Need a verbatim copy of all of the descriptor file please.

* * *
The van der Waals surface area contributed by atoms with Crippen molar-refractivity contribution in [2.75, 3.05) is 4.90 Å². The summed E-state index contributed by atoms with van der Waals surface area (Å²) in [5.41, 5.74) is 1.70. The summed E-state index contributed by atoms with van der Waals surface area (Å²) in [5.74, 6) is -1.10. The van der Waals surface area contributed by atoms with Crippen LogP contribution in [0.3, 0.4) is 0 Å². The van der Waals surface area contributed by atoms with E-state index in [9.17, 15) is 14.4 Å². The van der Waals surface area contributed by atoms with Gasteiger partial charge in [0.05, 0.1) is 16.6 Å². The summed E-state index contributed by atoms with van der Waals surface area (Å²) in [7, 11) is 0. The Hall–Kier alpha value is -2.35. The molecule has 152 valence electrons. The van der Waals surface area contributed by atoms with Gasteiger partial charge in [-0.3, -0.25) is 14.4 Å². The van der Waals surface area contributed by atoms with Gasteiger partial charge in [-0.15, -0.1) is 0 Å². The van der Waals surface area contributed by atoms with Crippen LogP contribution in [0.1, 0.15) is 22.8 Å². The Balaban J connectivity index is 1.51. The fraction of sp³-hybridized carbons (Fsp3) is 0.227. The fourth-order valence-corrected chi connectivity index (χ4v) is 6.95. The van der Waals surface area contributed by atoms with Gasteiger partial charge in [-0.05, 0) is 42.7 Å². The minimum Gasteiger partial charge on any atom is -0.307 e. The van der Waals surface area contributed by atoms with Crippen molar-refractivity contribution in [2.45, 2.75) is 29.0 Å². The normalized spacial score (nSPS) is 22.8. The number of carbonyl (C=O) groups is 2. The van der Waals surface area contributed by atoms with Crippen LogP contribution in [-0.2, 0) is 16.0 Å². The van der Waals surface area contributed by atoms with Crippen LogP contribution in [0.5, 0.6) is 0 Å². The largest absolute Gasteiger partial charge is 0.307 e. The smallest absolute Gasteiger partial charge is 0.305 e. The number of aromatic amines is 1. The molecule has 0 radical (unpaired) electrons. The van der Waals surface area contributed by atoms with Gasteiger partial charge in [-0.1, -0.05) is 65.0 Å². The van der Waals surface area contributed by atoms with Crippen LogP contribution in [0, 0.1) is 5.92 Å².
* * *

The van der Waals surface area contributed by atoms with Crippen molar-refractivity contribution in [2.75, 3.05) is 4.90 Å². The summed E-state index contributed by atoms with van der Waals surface area (Å²) in [5.41, 5.74) is 1.70. The summed E-state index contributed by atoms with van der Waals surface area (Å²) in [5.74, 6) is -1.10. The van der Waals surface area contributed by atoms with Crippen LogP contribution in [0.3, 0.4) is 0 Å². The van der Waals surface area contributed by atoms with E-state index in [9.17, 15) is 14.4 Å². The van der Waals surface area contributed by atoms with Gasteiger partial charge in [0.05, 0.1) is 16.6 Å². The summed E-state index contributed by atoms with van der Waals surface area (Å²) in [7, 11) is 0. The Hall–Kier alpha value is -2.35. The molecule has 152 valence electrons. The van der Waals surface area contributed by atoms with Gasteiger partial charge in [-0.3, -0.25) is 14.4 Å². The van der Waals surface area contributed by atoms with Gasteiger partial charge in [-0.15, -0.1) is 0 Å². The van der Waals surface area contributed by atoms with Crippen LogP contribution in [0.1, 0.15) is 22.8 Å². The Balaban J connectivity index is 1.51. The fraction of sp³-hybridized carbons (Fsp3) is 0.227. The fourth-order valence-corrected chi connectivity index (χ4v) is 6.95. The van der Waals surface area contributed by atoms with Gasteiger partial charge in [-0.05, 0) is 42.7 Å². The minimum Gasteiger partial charge on any atom is -0.307 e. The van der Waals surface area contributed by atoms with Crippen molar-refractivity contribution in [2.45, 2.75) is 29.0 Å². The normalized spacial score (nSPS) is 22.8. The number of carbonyl (C=O) groups is 2. The van der Waals surface area contributed by atoms with Crippen LogP contribution in [-0.2, 0) is 16.0 Å². The van der Waals surface area contributed by atoms with Crippen LogP contribution in [0.5, 0.6) is 0 Å². The largest absolute Gasteiger partial charge is 0.307 e. The smallest absolute Gasteiger partial charge is 0.305 e. The number of aromatic amines is 1. The molecule has 0 radical (unpaired) electrons. The van der Waals surface area contributed by atoms with Gasteiger partial charge in [-0.1, -0.05) is 65.0 Å². The van der Waals surface area contributed by atoms with Crippen LogP contribution in [0, 0.1) is 5.92 Å².